Caravan of the missing

The room overflowed with members of the community and students as the Caravana 43 gave their testimonies on the 43 missing students from Guerrero, Mexico, and their stories of abductions, poverty and government corruption. 

The purpose of the event is to shed light on what many consider a corrupt government, and protest the Merida Initiative, an agreement between the United States and Mexican government and allocating funds to aid in the war against corruption and organized crime. 

“The most important things to say about this event are that the Mexican government’s version of the story, that the students are dead have not been extensively proven,” said Joseph Persico, member of the Comite por la Justicia (committee for social justice in Mexico) and alumni of Sonoma State“The Mexican government wants to sweep us under the rug, There have been no evidence shown except for a extracted tooth and part of a finger.” 

Persico also went on to say, “Obviously, you don’t have to kill somebody to take tooth or their finger.”

Six Students of Raúl Isidro Burgos Rural Teachers’ College of Ayotzinapa in Iguala, Guerrero, Mexico were shot dead by local police, and 43 were abducted in September when on route to protest a conference of the mayor’s wife. 

The caravan included Bianca Luz David Valez, Estanislao Mendoza Choclate, Jasmin Arla de Cruz and Angel Neri de la Cruz Ayala, classmates and parents of the deceased and missing.

Shortly after the start of the public forum for the “Caravana 43,” the location of the forum switched to a larger room of Sonoma State’s Grand Ballroom; which could accommodate about 200 people.

“We are not any different from the students of Ayotzinapa, we need to stand in solidarity,” said Griselda Madrigal, Junior at Sonoma State, majoring in Chicano and Latino Studies. “We are living in the U.S. but what is happening in Mexico is affecting us too and we cannot be indifferent.”

Sonoma State was just one of the three visits the caravan planned in the San Francisco North Bay on Tuesday. There was a college welcome for the caravan at Santa Rosa Junior College earlier that morning, the visit to Sonoma State at noon, and another forum at the Labor Center of Carpenters in Santa Rosa later that night. 

The visit to Sonoma State was not by coincidence, but organized by members of the Comite por la Justicia de Mexico and by students in MEChA of Santa Rosa Junior College and of Sonoma State.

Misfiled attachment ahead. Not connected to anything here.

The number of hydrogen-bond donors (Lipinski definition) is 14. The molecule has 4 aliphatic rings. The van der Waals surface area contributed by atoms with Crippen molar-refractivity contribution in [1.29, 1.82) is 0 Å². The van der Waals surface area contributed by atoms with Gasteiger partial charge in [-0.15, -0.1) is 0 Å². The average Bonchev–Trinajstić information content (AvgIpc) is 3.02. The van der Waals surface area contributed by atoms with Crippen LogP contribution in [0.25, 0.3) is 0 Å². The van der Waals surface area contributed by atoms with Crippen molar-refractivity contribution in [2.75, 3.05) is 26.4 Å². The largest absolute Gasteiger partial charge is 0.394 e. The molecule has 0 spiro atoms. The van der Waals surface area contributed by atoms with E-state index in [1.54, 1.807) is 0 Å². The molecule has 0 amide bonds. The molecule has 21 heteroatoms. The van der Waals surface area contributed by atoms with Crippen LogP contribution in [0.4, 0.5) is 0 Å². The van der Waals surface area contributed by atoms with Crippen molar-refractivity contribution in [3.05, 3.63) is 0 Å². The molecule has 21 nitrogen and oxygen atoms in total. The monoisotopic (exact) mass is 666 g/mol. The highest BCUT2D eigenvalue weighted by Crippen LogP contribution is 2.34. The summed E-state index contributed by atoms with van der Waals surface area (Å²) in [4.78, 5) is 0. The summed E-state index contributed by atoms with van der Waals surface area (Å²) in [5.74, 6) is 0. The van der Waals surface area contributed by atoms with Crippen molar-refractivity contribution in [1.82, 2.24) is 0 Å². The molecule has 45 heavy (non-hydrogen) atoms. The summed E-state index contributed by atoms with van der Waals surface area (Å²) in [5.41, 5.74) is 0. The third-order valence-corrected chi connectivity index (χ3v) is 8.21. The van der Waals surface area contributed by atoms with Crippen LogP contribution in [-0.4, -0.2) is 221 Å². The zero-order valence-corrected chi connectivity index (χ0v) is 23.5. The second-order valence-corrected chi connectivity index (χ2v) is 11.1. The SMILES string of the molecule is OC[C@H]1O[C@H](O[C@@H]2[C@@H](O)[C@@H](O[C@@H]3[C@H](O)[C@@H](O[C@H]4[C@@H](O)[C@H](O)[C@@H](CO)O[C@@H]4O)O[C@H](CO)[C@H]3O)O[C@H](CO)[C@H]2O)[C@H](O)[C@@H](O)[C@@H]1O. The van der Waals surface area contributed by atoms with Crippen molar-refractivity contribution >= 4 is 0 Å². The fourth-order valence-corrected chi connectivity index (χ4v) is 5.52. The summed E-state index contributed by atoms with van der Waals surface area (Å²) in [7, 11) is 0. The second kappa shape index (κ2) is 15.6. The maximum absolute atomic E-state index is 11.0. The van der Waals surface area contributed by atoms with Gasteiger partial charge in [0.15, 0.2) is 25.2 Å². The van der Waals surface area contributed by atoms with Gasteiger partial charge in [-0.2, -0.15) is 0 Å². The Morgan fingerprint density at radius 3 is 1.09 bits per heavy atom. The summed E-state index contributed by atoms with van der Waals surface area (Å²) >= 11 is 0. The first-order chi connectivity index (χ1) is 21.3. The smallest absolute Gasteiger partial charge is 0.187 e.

The caravan for the 43 missing students that visited is not the only effort being made by the parents, family and friends of the missing students. The caravan is one of three caravans driving through the United States in April.

The three caravans divided the United States in three sections, Pacific Region, Central Region and Atlantic Region. The pacific region caravan, which one visited Sonoma State is touring through six other states other than California.

“They are raising awareness on how they can have people connect and continue the support as a whole movement,” said Argelio Giron, studying Chicano and Latino Studies at Sonoma State, “and to pressure the U.S. government to stop the Merida initiative.

 

Since 2008, the U.S. Congress has appropriated 2.3 billion dollars in funds for Mexico and the war against drug and government corruption. 

The initiative consists of four pillars. First pillar, disrupt the capacity of organized crime to operate. Second, institutionalize to sustain rule of law. Third, create a 21st century border structure and forth, build strong and resilient communities. 

Pillar one, focuses on disrupting the capacity of organized crime by means of training, communications and militarizing the Mexican military and federal government. Since 2008, the Mexican government has received four CASA 235 maritime surveillance aircrafts, at a cost of $50 million each, nine UH-60 black hawk helicopters, and creating a cross-border telecommunications system between 10 United States and Mexico border sister cities.

Much criticism has surfaced about the initiative, intended for the Mexican government to combat organized crime and government corruption is actually going to the drug cartels themselves. 

“These representatives [Caravana 43] say that those tools [Merida Initiative] are being used to repress the very same people that it’s suppose to protect,” said Giron.